The other day my husband, Noramly, went back to Kuala Lumpur to give a talk on nuclear education and public information at a seminar in memory of the Hiroshima-Nagasaki nuclear bombings. He is, btw, the Chairman of the Nuclear Licensing Board for Malaysia - the regulatory body that keeps an eye on all nuclear energy applications for peaceful uses in the country - everything from x-ray machines upwards. He was at one time a Deputy-Director General of the UN International Atomic Energy Agency in Vienna.
After the seminar during question time he was asked about what is required if Malaysia goes nuclear - which questions he answered. We didn't expect the furore that started up, particularly in the blogging world from our neighbour Singapore! Apparently it worries them to have a nuclear reactor anywhere nearby.
The most extraordinary comment was from someone who apparently decided there was some terrible symbolism at announcing Malaysia was going nuclear on Singapore's National Day!
"...do I see announcements regarding a potentially dangerous source of energy made on Singapore's birthday? Ironic, I didn't know that our neighbouring country's leader (sic) are not so smart that they dont realize the potential implications on announcing such information on certain dates. I'm not implying anything here, but to make such a controversial announcement on another neighbouring nation's birthday, think about it!"
Boy, have a news for you, my blogging friend. First of all, my husband is not exactly one of Malaysia's political leaders. Secondly, he made no such announcement. He merely answered questions along the lines of - why would Malaysia have to go nuclear and how many reactors would that entail if it did? Thirdly, he had absolutely no idea that it was Singapore's National Day, and would have thought it utterly irrelevant had he remembered. Singapore, alas, is not central to the concerns of most Malaysians. Sorry about that.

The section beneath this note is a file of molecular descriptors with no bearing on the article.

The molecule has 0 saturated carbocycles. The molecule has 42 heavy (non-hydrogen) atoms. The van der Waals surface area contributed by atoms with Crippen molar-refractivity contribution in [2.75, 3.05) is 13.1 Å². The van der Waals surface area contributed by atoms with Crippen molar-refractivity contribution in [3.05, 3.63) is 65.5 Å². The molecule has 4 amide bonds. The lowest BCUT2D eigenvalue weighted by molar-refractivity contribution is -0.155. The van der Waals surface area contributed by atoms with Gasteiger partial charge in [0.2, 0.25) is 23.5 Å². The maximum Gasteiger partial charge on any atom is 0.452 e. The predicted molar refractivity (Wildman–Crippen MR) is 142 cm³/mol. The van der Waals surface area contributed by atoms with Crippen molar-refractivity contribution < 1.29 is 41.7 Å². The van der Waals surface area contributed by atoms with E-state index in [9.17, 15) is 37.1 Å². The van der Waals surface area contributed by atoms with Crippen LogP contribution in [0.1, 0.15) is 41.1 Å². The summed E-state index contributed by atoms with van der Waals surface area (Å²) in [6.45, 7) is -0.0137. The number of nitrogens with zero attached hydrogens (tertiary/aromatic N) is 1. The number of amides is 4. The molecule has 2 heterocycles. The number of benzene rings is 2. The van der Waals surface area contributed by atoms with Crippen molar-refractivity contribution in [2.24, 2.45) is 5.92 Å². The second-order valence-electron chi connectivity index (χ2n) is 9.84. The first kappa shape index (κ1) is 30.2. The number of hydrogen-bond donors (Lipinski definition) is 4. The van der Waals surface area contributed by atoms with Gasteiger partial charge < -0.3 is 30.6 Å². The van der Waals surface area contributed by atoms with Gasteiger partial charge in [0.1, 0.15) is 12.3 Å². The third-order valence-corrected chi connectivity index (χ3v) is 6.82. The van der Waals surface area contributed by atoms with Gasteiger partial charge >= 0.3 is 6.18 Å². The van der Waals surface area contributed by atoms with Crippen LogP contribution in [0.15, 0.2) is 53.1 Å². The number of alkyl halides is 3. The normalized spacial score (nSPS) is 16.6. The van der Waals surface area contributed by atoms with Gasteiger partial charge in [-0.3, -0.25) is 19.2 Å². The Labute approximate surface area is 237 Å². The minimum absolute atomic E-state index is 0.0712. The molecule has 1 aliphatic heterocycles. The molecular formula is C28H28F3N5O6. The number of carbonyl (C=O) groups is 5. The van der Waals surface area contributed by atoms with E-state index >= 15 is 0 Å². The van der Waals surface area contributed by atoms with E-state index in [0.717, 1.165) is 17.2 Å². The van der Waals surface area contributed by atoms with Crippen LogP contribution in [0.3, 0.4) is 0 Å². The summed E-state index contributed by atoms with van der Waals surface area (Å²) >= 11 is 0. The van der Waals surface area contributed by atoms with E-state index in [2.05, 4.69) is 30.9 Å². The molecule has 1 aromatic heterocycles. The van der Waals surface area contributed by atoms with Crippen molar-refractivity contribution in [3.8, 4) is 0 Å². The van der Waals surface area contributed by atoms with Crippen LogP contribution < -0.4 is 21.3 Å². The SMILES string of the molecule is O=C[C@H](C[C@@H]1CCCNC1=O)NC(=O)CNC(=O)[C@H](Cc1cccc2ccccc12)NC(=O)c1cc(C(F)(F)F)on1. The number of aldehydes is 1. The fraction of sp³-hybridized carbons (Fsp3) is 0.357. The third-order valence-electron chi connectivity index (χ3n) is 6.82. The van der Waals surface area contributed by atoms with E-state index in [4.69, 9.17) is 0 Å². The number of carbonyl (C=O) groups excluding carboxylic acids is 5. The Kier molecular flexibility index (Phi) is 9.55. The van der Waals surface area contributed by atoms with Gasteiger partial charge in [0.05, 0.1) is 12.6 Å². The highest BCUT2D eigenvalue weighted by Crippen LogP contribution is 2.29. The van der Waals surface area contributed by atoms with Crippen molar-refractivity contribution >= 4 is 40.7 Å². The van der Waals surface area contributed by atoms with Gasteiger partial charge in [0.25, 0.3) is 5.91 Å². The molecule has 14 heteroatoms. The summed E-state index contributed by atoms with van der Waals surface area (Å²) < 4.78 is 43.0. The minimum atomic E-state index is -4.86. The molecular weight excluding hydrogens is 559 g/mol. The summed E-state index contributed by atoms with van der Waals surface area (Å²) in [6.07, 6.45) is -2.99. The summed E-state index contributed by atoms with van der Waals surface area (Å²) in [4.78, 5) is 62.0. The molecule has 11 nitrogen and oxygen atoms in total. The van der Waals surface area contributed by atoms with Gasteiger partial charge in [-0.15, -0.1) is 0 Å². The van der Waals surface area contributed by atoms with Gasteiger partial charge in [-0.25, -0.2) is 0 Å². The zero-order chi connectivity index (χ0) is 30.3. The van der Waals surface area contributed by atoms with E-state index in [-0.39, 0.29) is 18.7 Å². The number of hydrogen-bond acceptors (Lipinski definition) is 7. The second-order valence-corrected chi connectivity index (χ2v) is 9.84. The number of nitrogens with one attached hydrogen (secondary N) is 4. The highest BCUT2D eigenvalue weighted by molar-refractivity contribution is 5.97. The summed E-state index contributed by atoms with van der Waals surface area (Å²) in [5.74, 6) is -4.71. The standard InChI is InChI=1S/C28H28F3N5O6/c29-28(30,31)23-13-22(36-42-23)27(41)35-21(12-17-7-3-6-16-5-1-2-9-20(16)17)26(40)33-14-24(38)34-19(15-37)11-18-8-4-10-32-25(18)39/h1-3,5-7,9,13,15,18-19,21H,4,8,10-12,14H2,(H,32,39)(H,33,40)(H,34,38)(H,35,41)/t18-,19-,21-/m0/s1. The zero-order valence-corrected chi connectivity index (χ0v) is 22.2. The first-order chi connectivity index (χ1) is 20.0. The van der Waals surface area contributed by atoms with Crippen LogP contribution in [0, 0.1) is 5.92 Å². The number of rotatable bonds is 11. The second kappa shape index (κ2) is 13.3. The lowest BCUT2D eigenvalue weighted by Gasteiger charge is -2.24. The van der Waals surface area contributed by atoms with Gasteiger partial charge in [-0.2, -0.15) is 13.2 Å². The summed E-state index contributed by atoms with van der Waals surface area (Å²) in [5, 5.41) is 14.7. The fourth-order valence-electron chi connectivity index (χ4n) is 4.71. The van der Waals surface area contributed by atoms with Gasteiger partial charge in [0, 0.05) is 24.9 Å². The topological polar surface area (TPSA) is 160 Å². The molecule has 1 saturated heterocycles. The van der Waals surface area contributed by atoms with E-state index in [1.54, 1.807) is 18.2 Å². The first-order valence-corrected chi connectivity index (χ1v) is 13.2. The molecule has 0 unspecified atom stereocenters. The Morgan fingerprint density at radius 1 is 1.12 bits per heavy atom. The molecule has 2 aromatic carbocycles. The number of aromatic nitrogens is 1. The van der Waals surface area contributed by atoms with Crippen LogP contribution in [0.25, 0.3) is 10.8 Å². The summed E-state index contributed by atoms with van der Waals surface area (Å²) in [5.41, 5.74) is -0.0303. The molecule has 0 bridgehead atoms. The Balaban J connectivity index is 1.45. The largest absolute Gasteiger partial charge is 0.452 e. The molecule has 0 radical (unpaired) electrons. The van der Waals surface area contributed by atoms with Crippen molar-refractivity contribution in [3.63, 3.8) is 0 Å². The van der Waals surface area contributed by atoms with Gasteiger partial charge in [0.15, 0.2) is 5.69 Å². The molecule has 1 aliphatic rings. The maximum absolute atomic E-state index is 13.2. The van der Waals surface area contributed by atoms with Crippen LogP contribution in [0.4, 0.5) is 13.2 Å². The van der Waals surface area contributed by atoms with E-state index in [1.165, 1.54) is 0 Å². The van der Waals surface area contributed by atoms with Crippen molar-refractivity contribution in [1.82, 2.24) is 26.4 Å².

As usual, there is much emoting when it comes to nuclear issues. And very little common sense.
Do I want to live down the street from a nuclear power plant? Nope, not particularly. (I actually do live within spitting distance of a nuclear research reactor when back in KL - and have lived there for 20 years). But I would much prefer a nuclear reactor down the street than a coal-fired power plant, which kills far more people, and creates far more health problems and environmental damage. The truth is that a nuclear power reactor - one that is not designed to produce nuclear weapons - is clean and one of the least environmentally damaging forms of power that there is. The waste is easily stored and monitored, if only people would be sensible rather than emotional about it.
People, however, want to able to live in their energy hungry world and yet refuse to live with the consequences. People who live in, say, sunny California use clothes dryers, for heaven's sake. Lord, we even use leaf blowers instead of good old fashioned rakes. We use power like there was no tomorrow, continue to selfishly bring too many kids into the world already bursting at the seams, but no one wants to acknowledge the consequences - that sooner or later our present (polluting) sources of power won't be available to us. Use solar power, they say blithely, without ever having studied the difficulties and disadvantages of that; use wind power, hydro power...etc etc. Yep. Are you aware that a dam in Malaysia silts up in 20 years because of the tropical rainfall? What then? Are you aware how much land and biodiversity you drown when you build a dam? Where is your sense in all this?
Ignorant people refuse to study the problem unemotionally. Yes, I do know about Chernobyl. I was out picking raspberries with my children in the Vienna Woods the day the plume of radioactivity blew into Austria, unknown to us all at the time. But I am pragmatic and unemotional. If you want to live the way you do now, you have to take the risks that go with it. If you don't want risk, then stop using up the world's resources the way YOU do now. Weigh up risk and advantages and disadvantages and your responsibilties, and make informed decisions based on facts. Not on the idea that nuclear = bombs and is therefore bad. Not on the idea that a country like communist Russia - where they built cheapo reactors without containment, for god's sake!! - is the norm.
The future of our world depends on making decisions that are wise, and no wise decisions can be made by people using their emotion responses rather than the facts. I am not - note - saying that everyone should go nuclear. But as an environmentalist, I think it is the best option for some countries and - yes - for the world's environment. I certainly don't recommend building reactors without containment. I don't recommend throwing nuclear waste into the ocean as happened in the past. I want common sense and I want facts and responsibility. Then I'll decide.